The pair started out making an old-fashioned snowman. “Once we were done we realized we had no sticks or carrots but we DID have spray paint and butter knives,” Shapiro wrote in an email to CNN. They worked through the night using red wall paint, blue spray paint, gray primer and butter knives to sculpt and paint the figure.
Got a great snow creation to share? Upload it here! As always in severe weather conditions, please do not put yourself at risk.
It is considered one of the highlights of a trip to Egypt -- a flight on a hot air balloon over the temples of Luxor, seat of power for the country’s ancient pharaohs and home to some of the country's most spectacular sites.
But on Tuesday, one flight turned to horror: Nineteen tourists were killed Tuesday when their balloon in Luxor exploded and plummeted to the ground.
Here on iReport, vacationers who had taken similar rides were quick to share their images and experiences.
While the crash has led to some raising questions about the safety of such balloon flights, previous travellers were quick to praise the efficiency and professionalism of their Egyptian hosts.
"I felt very safe and in fact remember thinking that the pilot and crew for my balloon were overly cautious and constantly on the radio, monitoring the other balloons in the group to ensure we didn't collide," said Gene Roth, who took a balloon ride in Luxor in July 2010.
"There was a full safety briefing prior to the flight and reminders along the way."
Business owner Thomas Stevens from Astbury Park, New Jersey, said he found news of the crash particularly sad because of the “calm and peaceful experience” he had enjoyed, watching the lush green fields of Luxor serenely sail by in the cool Egyptian morning air.
He took the trip in November 2011. "It must have been terrifying [the crash], because the ride itself is such a calm and peaceful experience, normally," he said.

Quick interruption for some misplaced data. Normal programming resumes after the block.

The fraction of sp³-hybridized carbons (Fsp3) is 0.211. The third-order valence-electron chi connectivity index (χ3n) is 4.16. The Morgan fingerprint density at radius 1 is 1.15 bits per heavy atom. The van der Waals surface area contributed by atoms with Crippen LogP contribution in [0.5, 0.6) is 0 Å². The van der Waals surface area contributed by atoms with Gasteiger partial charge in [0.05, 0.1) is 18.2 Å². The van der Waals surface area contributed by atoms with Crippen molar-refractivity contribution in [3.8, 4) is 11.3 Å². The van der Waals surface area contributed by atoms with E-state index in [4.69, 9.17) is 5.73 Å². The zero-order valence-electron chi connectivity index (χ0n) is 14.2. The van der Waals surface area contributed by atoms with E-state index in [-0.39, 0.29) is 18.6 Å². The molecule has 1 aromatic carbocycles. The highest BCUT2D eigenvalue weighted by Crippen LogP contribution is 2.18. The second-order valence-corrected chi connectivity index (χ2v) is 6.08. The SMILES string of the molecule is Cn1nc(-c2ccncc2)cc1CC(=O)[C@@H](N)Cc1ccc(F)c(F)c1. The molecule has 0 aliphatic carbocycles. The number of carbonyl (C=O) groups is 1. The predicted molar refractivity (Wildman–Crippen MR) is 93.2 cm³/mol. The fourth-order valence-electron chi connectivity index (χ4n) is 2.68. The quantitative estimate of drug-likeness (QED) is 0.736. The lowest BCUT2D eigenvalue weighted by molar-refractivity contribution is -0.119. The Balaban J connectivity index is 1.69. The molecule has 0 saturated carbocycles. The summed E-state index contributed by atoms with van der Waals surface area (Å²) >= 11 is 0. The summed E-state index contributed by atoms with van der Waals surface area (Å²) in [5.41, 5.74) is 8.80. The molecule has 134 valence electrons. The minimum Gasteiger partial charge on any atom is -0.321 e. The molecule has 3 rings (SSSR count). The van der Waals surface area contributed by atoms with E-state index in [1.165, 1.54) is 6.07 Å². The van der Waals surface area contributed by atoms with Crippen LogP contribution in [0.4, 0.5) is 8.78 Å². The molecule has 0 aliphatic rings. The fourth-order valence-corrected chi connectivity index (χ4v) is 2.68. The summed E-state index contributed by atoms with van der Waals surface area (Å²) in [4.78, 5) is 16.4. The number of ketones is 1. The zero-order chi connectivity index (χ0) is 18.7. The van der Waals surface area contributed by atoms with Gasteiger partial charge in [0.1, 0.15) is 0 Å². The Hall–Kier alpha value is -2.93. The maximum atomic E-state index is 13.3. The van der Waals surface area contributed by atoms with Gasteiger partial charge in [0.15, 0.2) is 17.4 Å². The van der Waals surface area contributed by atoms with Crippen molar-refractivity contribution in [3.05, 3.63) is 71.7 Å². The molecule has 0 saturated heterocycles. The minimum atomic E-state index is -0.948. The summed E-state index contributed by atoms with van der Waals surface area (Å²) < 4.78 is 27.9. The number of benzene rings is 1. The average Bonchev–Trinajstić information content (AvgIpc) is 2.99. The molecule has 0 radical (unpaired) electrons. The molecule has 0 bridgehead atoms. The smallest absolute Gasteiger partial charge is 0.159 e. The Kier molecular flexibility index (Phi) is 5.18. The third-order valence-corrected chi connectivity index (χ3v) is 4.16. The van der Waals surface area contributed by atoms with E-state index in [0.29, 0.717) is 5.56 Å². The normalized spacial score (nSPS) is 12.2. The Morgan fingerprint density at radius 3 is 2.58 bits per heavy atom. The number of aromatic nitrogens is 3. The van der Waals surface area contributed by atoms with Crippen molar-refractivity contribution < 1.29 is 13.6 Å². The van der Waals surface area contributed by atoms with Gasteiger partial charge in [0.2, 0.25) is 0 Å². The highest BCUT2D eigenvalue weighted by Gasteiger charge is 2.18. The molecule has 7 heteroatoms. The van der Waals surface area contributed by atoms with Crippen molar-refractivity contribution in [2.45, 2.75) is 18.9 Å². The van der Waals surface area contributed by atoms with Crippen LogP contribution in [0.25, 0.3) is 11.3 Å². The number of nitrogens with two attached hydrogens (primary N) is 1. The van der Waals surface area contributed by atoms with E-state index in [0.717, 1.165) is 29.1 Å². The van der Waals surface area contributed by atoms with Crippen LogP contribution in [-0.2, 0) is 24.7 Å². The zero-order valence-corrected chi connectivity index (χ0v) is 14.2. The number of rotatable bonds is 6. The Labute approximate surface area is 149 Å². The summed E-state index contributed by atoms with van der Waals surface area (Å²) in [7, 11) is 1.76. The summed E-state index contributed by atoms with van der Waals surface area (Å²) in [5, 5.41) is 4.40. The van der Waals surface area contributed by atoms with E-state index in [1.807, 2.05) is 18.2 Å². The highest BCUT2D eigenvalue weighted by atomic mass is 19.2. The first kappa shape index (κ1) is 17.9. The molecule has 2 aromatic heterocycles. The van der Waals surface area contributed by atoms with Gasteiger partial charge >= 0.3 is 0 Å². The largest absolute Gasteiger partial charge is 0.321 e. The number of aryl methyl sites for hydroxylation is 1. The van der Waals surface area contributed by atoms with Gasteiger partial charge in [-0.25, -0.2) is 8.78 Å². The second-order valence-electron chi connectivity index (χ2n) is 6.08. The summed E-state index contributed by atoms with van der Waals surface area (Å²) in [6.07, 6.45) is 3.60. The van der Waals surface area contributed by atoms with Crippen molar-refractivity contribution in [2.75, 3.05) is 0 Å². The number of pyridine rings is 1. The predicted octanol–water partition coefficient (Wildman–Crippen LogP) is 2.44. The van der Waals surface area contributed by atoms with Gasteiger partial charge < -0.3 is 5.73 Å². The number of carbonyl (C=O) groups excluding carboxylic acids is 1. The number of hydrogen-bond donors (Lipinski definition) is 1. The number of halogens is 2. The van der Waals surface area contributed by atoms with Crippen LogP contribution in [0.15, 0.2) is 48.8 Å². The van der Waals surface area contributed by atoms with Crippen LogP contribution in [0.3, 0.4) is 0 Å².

Aside from a slightly bumpy landing, Mac Hopkin and his wife, retirees from near Dallas, Texas, had no complaints about what he described as “one of the highlights” of their Egypt trip in 2008.
“We didn't feel in any way that it wasn't as safe as air travel could be," he said."The crews seemed reasonably proficient, and judging from the number of balloons, [flying] is a very frequent occurrence."
Florida resident John Baldwin and his wife, who undertook a balloon flight in 2007, admitted they were taken aback by the 26 people permitted in the balloon’s basket, but said they felt fairly safe.
"I was saddened to hear of the deaths in Luxor, but since we took our ride in 2007 there must have been tens of thousands of safe flights," he said.
"Air travel, whether in an air plane, helicopter or balloon, has certain risks."
But for at least one vacationer the experience was an unnerving one shesaid she would not repeat.“The balloon almost crashed down,” said Denise Pereira, who visited Egypt from Curitiba, Brazil, last June.
“On my video you can see the balloon suddenly coming down and hear the pilot screaming 'landing position!' while the balloon goes directly to the wires and then to the houses. While the scenery was stunning, she acknowledges she boarded knowing nothing of the equipment’s maintenance or the crew’s qualifications.
“We were lucky, there was time to get back the altitude and we had no explosion,” she wrote in her iReport. “[But it was] My first and last balloon flight... ever!”
You might have noticed something really cool happening lately: Three iReporters have had bylined opinion pieces on CNN.com!
iReport's focus has primarily been on photos and videos, but earlier this year, we started to receive some insightful, well-written essay submissions, too. First was Deborah Mitchell's compellingly titled "Why I raise my children without God," which soon became the most-viewed iReport of all-time. It was so good, in fact, that we did something we’ve never done before – we decided to run it on CNN’s Belief blog, where it received more than 1,600 comments. Last week, Richard Lucas penned a beautifully-written testimony about anxiety that ran that on CNN.com as well. And just yesterday, veteran iReporter Cynthia Falardeau published a fantastic piece on the Oscar Pistorius saga.